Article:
My name is Ardis and I am an avid reader and budding writer. I want to share my love of books with others. I work with kids and am interested in finding and creating books that will ignite the reader in everyone. Contact me at: ardis.atkins@gmail.com

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Friday, November 11, 2016

ARC Review: Victoria by Daisy Goodwin

Please Note:  I received an ARC Copy of this book from NetGalley in exchange for an honest review.  This did not influence the opinions of my review in any way.

Synopsis (From GoodReads):
 In 1837, less than a month after her eighteenth birthday, Alexandrina Victoria – sheltered, small in stature, and female – became Queen of Great Britain and Ireland. Many thought it was preposterous: Alexandrina — Drina to her family — had always been tightly controlled by her mother and her household, and was surely too unprepossessing to hold the throne. Yet from the moment William IV died, the young Queen startled everyone: abandoning her hated first name in favor of Victoria; insisting, for the first time in her life, on sleeping in a room apart from her mother; resolute about meeting with her ministers alone.

One of those ministers, Lord Melbourne, became Victoria’s private secretary. Perhaps he might have become more than that, except everyone argued she was destined to marry her cousin, Prince Albert of Saxe-Coburg and Gotha. But Victoria had met Albert as a child and found him stiff and critical: surely the last man she would want for a husband….

I requested this book because I really enjoyed Daisy Goodwin's book The Fortune Hunter, about the Austrian queen, Sisi during the early part of the twentieth century.  She is a master of royal historical fiction, and this book continues that strong tradition.

What I Liked:
Mother/Daughter Relationship:
Victoria and her mother had a very strained relationship throughout her life.  In many ways, there problems were similar to issues that many families face.  When Victoria's father dies unexpectedly, her mother The Duchess Of Kent, seeks to fill the void with another man.  Unfortunately, Sir John Conroy seems to have an ulterior motive.  He wants to be in a position to manipulate Victoria when she ascends to the throne.  While her mother is blind to such motives, Victoria sees right through him.

This conflict was the main motivation given in the book for Victoria seeking to become as independent as possible when she becomes queen.  Take away the royal bits, and this could be the conflict of any family with money and the opportunists who seek to exploit them.

I love books about royals and political intrigue, and this novel did a great job of explaining all the different factions at play in the government and in the royal household.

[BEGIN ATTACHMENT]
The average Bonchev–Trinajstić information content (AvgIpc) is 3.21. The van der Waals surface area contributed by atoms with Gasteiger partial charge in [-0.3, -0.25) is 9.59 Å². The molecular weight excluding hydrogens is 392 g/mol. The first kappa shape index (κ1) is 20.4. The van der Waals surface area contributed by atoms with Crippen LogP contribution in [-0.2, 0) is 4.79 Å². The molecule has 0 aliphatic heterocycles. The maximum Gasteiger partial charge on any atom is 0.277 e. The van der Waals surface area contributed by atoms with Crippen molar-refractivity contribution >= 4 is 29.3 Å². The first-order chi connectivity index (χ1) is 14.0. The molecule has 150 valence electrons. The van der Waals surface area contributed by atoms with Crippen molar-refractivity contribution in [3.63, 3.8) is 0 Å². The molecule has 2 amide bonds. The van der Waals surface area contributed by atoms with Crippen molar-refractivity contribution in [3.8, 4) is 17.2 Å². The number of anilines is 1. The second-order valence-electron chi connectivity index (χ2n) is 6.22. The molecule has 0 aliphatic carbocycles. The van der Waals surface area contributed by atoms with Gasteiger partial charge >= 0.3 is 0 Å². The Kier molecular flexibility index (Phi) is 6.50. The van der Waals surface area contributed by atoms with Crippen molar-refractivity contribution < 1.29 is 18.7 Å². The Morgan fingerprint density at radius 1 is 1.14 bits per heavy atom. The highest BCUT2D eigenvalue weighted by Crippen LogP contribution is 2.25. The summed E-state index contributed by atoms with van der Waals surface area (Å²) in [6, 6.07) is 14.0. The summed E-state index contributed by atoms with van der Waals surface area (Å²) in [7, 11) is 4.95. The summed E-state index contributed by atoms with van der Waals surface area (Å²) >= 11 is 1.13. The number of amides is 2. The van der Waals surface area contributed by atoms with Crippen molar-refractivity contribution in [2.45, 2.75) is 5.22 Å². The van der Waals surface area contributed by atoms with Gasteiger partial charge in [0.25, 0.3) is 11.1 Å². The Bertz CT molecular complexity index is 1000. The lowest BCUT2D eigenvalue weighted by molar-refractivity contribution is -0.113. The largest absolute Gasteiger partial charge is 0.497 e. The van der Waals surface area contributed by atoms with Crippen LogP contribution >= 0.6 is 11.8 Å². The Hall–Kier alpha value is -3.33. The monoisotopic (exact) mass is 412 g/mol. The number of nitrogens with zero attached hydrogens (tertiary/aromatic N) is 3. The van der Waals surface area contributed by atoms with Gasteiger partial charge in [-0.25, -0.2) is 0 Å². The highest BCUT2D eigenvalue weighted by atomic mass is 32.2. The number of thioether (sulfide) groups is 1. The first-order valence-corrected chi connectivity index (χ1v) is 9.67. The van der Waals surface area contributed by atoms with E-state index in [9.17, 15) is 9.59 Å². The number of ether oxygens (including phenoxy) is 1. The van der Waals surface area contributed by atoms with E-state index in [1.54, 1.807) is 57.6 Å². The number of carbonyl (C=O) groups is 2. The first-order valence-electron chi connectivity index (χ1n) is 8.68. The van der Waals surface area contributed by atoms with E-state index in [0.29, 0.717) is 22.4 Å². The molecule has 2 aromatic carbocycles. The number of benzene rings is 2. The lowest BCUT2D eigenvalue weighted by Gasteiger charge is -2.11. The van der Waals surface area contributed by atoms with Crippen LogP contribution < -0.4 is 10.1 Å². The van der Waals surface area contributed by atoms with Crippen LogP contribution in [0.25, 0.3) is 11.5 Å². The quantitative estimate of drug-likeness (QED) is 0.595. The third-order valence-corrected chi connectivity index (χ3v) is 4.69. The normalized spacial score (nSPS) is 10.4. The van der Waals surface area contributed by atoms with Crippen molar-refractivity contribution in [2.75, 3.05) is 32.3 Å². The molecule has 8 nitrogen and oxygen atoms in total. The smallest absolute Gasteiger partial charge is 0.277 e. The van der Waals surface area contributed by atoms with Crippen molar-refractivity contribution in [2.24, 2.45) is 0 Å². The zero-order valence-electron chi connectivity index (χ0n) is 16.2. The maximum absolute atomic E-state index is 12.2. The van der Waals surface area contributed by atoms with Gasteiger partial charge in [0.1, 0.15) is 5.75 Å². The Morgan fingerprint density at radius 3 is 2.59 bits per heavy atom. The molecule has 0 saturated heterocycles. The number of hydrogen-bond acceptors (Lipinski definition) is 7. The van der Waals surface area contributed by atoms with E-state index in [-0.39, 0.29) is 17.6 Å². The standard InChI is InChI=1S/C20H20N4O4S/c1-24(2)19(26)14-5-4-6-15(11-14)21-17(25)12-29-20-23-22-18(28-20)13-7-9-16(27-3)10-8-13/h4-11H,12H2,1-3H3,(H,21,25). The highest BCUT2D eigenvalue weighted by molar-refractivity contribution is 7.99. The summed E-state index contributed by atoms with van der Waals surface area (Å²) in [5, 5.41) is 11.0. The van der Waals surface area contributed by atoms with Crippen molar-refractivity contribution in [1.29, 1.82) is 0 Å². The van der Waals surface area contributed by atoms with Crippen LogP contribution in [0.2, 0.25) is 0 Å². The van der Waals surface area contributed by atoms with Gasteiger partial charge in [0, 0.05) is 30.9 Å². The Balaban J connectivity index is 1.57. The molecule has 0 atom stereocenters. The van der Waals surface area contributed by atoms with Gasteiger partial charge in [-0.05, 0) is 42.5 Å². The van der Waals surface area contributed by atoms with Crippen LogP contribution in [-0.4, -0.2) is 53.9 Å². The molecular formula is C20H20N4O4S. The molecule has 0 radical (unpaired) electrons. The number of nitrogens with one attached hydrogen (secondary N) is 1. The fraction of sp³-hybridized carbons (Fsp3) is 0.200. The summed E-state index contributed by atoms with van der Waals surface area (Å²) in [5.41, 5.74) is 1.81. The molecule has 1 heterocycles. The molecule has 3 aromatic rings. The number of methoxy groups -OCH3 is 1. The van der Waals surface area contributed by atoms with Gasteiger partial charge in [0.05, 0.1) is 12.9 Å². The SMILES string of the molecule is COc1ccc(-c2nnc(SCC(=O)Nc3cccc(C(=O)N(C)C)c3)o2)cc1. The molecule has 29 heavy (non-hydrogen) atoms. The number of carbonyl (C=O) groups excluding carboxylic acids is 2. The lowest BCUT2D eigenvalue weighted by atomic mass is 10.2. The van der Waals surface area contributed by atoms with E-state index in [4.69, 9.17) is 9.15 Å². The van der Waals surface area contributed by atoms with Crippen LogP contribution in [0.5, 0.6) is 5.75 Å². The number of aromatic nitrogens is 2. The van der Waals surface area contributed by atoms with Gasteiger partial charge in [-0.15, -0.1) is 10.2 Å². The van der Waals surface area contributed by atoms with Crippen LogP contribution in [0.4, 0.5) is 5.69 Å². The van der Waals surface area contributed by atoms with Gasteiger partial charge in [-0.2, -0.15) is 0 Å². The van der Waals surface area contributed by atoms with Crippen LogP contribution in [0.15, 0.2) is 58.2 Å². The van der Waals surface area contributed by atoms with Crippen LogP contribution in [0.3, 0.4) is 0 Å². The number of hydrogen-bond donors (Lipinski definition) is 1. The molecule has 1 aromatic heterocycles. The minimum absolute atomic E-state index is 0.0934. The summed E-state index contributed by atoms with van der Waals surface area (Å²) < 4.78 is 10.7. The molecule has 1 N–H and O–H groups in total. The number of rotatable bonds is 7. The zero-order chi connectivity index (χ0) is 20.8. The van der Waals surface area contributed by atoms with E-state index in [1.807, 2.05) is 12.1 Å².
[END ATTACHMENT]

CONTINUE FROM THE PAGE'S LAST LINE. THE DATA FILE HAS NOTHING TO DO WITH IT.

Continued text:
There were also some memorable political characters in Victoria's life.  Her uncle, King Leopold of Belgium, who pushed for her to marry his nephew Albert, was a savvy manipulator who also thought he could control Victoria through whoever would become her husband.  There was also uncle Ernest, King of Hanover.  There were numerous rumored plots that he had hatched to try to assassinate Victoria and put himself, or his son, on the British throne.

Sexual Tension:
The Victorian age is most memorable for it's prudishness regarding sex.  Yet the book shows how Victoria longed for male attention and seemed attracted to her Prime Minister, Lord Melbourne.  There may have been some poetic license with this relationship, as I don't think there is any real evidence to support a love affair between them.  But, it did provide this book with wonderful tension and intrigue.  Perhaps this was an analogy for the entire Victorian age.  Desire tightly controlled by propriety.

Relevance To Present Day:
There was the belief that Victoria couldn't be trusted to lead the nation because she was a woman.  Even though a British monarch was largely symbolic, Victoria did have power to make lucrative appointments to those she favored.  Her male relatives did not want to give that power away to a teenager.  It seemed that numerous men wanted to be in charge of this gravy train. 

This book resonates with me as I still think there are a lot of men in the world who have trouble letting women take the reigns of power (the recent U.S. election comes to mind).  

What I didn't like:
If I had any complaint about this book it is that the book had a rather sudden ending.  This book only covers the very first years of Victoria's reign.   I wanted MORE!!!

I really hope that Daisy Goodwin chooses to continue with further books about Victoria.  There is plenty of material from her life that I would love to hear about, particularly concerning her marriage to Prince Albert. 

This book has a tie-in with a BBC series about Victoria that was co-written by Daisy Goodwin! The series is set to air in America on January 17th (I would think on PBS) and stars Jenna Coleman!!!





Release Date:  November 22nd, 2016

Genre:  Historical Fiction

Source:  NetGalley

Format: ARC E-book

Recommendation:  A rich glimpse into young Queen Victoria in a glorious age.  If you love Historical Fiction, you will enjoy this book.

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1 comment :

  1. Awesome GIF usage! I was curious about this book and you've made me want to read it more! So glad you loved it ^_^ Lovely review!

    Brittany @ Brittany's Book Rambles


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